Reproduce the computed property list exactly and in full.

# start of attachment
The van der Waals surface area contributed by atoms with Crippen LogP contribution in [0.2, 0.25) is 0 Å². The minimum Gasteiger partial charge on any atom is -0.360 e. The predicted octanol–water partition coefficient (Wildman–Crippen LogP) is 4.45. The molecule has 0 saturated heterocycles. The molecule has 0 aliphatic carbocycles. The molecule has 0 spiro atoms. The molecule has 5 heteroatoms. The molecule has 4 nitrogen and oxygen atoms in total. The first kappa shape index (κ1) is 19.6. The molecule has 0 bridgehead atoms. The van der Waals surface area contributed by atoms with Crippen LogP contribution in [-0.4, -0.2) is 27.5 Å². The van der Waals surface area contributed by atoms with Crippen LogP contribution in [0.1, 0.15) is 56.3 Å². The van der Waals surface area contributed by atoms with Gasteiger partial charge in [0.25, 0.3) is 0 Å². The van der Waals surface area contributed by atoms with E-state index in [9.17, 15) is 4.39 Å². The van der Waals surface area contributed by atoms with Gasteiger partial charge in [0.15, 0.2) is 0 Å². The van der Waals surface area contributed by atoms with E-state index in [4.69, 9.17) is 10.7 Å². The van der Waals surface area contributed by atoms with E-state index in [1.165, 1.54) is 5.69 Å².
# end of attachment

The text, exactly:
The van der Waals surface area contributed by atoms with Crippen LogP contribution in [0.2, 0.25) is 0 Å². The minimum Gasteiger partial charge on any atom is -0.360 e. The predicted octanol–water partition coefficient (Wildman–Crippen LogP) is 4.45. The molecule has 0 saturated heterocycles. The molecule has 0 aliphatic carbocycles. The molecule has 0 spiro atoms. The molecule has 5 heteroatoms. The molecule has 4 nitrogen and oxygen atoms in total. The first kappa shape index (κ1) is 19.6. The molecule has 0 bridgehead atoms. The van der Waals surface area contributed by atoms with Crippen LogP contribution in [-0.4, -0.2) is 27.5 Å². The van der Waals surface area contributed by atoms with Crippen LogP contribution in [0.1, 0.15) is 56.3 Å². The van der Waals surface area contributed by atoms with Gasteiger partial charge in [0.25, 0.3) is 0 Å². The van der Waals surface area contributed by atoms with E-state index in [9.17, 15) is 4.39 Å². The van der Waals surface area contributed by atoms with Gasteiger partial charge in [0.15, 0.2) is 0 Å². The van der Waals surface area contributed by atoms with E-state index in [4.69, 9.17) is 10.7 Å². The van der Waals surface area contributed by atoms with E-state index in [1.165, 1.54) is 5.69 Å².